I recently finished watching Marvel’s: The Punisher, the Netflix TV series starring Jon Bernthal’s Frank Castle, and boy did it surprise me. I’ve had my fill of Netflix Marvel shows less because of their quantity and more because of their quality as of late. Daredevil‘s second season disappointed me, and Iron Fist and The Defenders were met with critical failure. Still, if there was one good thing about Daredevil‘s second season, it was Bernthal’s Punisher, and seeing a show revolving around that character had its appeal for that alone. Make no mistake though, I did not have high expectations for a number of reasons.
Continue reading “Thank God ‘The Punisher’ isn’t About ‘Punishing’”
It’s been a while since I’ve last done one of these, but it’s about time I start writing about some of the things on my mind these days. These Mind Spill articles, much like the current US government, is an assortment of losers in a way. They’re different ideas and thought trains that I think are interesting, but not quite so interesting that they deserve to be developed further into their own article. So here are some things I’ve been thinking about that you now know I believe aren’t worthy of more than a few seconds of your time.
Continue reading “Mind Spill: August 27th 2017”
Electric Nachos (a dumb nickname I keep using to refer to her, that is in my defence, no less ridiculous than her actual name) has an interesting position in comic book history going into the second season of Daredevil. One of the most prominent examples of “fridging” in comics (the act of killing or crippling a female character for the purpose of causing man-pain for the male lead), Elektra came into the series with the weight of expectations revolving around what she should accomplish as a comic book anti heroine and as a woman. In both counts, the series sets up a compelling case for the character, and on both counts they squander it completely – twice.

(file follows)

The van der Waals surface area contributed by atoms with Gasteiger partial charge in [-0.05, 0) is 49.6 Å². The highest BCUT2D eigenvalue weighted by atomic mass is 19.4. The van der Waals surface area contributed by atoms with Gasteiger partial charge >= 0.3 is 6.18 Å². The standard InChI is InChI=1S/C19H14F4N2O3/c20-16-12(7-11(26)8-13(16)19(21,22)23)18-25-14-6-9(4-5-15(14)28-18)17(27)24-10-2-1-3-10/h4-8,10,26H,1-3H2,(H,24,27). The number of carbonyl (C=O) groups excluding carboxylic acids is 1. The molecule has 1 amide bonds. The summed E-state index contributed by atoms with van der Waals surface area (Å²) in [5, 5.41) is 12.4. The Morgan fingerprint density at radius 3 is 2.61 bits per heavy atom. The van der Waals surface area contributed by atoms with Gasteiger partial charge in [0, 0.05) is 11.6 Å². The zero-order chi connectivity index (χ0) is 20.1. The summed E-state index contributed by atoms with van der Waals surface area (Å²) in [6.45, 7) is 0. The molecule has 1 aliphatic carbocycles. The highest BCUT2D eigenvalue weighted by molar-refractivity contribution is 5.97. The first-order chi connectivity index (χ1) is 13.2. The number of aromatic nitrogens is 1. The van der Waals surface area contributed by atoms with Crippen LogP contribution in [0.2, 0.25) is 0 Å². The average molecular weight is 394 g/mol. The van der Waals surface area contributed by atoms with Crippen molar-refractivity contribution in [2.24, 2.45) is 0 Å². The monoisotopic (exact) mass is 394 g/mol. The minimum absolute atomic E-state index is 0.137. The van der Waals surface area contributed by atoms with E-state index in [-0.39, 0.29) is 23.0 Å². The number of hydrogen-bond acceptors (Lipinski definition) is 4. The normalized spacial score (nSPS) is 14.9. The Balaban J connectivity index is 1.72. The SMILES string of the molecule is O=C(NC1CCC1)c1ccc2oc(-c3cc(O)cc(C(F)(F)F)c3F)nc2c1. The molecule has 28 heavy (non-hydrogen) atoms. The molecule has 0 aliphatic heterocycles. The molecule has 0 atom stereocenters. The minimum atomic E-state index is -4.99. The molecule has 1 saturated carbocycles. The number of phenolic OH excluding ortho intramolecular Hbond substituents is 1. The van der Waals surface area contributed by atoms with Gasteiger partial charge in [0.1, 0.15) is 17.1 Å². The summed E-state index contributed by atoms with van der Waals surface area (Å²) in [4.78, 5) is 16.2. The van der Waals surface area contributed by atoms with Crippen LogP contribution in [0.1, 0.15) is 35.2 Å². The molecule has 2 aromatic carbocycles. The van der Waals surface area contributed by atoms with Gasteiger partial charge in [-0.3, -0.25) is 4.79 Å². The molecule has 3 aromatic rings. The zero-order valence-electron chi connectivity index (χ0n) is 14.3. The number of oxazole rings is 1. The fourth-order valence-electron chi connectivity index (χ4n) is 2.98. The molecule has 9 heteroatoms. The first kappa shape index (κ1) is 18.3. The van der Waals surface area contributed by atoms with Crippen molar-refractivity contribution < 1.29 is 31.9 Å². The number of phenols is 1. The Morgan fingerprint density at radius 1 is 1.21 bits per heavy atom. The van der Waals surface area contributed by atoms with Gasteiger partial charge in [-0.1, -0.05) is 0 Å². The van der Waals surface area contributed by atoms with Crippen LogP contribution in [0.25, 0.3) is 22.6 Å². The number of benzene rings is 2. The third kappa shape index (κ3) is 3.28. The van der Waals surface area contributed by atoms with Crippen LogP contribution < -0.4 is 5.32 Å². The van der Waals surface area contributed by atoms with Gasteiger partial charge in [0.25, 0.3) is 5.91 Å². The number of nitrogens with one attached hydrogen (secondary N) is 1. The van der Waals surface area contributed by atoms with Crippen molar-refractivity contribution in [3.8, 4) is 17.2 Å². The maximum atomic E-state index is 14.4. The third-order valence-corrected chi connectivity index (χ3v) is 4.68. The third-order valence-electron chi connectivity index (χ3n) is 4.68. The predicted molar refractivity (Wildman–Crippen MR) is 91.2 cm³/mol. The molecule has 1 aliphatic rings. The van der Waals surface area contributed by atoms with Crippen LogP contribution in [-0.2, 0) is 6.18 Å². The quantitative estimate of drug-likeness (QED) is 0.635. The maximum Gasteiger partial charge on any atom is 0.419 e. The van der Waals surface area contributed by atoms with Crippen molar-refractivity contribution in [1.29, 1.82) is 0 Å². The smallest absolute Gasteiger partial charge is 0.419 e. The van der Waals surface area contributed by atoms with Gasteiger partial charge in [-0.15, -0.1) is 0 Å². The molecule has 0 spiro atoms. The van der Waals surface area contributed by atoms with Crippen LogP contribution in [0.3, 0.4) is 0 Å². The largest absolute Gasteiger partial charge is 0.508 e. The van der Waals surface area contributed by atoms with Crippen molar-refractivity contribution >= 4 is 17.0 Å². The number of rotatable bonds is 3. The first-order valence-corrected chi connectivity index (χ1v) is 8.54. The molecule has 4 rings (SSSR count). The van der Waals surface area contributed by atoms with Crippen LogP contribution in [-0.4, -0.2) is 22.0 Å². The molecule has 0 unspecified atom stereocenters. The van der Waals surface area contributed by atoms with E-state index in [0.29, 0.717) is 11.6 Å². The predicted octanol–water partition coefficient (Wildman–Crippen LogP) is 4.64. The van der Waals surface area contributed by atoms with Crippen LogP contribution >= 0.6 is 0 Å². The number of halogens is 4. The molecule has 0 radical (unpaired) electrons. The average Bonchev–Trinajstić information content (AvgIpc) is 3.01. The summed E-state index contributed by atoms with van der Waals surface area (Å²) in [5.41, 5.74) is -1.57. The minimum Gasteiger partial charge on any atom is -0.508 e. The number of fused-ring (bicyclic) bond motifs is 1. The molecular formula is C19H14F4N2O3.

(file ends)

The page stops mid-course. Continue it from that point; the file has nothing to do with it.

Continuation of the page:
Continue reading “Daredevil Season 2 Introduces a Promising Elektra And Squanders Her Twice”
I know what a lot of you are already thinking: Comparing these two shows is like apples and oranges. Jessica Jones is more of a neo-noir drama about personal trauma, while Daredevil, despite (arguably) not starring a person with super powers like Jessica Jones does, is clearly a superhero show. However, since both shows are Netflix based expansions of the Marvel Cinematic Universe, I think they merit comparison, and since this is the internet I can say whatever I want. In this post, I’ll be pitting these two shows against each other in 5 categories, which are “Action”, “Supporting Cast”, “Plot”, “Hero”, and “Villain”. The show to win the most out of these 5 will get the title of “best show” as decreed by this blog, and if the results offend you, welcome to a world full of people with differing opinions.
*WARNING: SPOILERS FOR BOTH SERIES TO FOLLOW*
Continue reading “Daredevil vs. Jessica Jones: Which Show is Better?”
I should probably clear up the fact that, yes, the phrase “triple standards” isn’t a thing; however, that doesn’t mean that it isn’t the best way to describe the situation we find ourselves in with race and casting in Hollywood. Casting the right actors for movies (and superhero ones in particular) is arguably the most important part about making one. Who you cast seriously affects the box-office turnout, the strength of your film, and its critical reception. There is a lot that goes into picking who should star in your movie because that process alone will mean the difference between success and failure. Thanks to the potential for prestige and adoration enjoyed by many prominent actors (and perhaps a genuine passion for the craft), there is a huge number of people aspiring for roles in films; all of which coming from wildly different backgrounds, but the unfortunate reality is that while many of them would like to be movie stars, most will fail miserably. A huge factor in this is the discrepancy between race and representation in Hollywood.
Continue reading ““Stealing White Heroes” – The Ridiculous Triple Standard and Why Minority Heroes Matter”